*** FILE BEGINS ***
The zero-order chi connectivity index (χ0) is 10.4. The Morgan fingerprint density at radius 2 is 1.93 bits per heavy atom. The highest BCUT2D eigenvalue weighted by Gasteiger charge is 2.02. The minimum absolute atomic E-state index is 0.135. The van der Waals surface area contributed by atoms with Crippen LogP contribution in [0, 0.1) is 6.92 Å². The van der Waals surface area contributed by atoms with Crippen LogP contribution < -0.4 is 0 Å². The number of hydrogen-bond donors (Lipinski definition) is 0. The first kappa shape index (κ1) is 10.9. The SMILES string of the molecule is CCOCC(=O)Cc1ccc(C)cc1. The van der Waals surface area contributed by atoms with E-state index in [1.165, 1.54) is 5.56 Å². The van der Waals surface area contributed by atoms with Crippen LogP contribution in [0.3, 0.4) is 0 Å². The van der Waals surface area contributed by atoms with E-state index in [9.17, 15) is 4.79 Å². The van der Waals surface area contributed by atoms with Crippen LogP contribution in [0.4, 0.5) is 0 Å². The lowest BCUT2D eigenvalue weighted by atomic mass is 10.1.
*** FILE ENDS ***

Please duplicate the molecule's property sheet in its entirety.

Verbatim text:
The zero-order chi connectivity index (χ0) is 10.4. The Morgan fingerprint density at radius 2 is 1.93 bits per heavy atom. The highest BCUT2D eigenvalue weighted by Gasteiger charge is 2.02. The minimum absolute atomic E-state index is 0.135. The van der Waals surface area contributed by atoms with Crippen LogP contribution in [0, 0.1) is 6.92 Å². The van der Waals surface area contributed by atoms with Crippen LogP contribution < -0.4 is 0 Å². The number of hydrogen-bond donors (Lipinski definition) is 0. The first kappa shape index (κ1) is 10.9. The SMILES string of the molecule is CCOCC(=O)Cc1ccc(C)cc1. The van der Waals surface area contributed by atoms with E-state index in [1.165, 1.54) is 5.56 Å². The van der Waals surface area contributed by atoms with Crippen LogP contribution in [0.3, 0.4) is 0 Å². The van der Waals surface area contributed by atoms with E-state index in [9.17, 15) is 4.79 Å². The van der Waals surface area contributed by atoms with Crippen LogP contribution in [0.4, 0.5) is 0 Å². The lowest BCUT2D eigenvalue weighted by atomic mass is 10.1.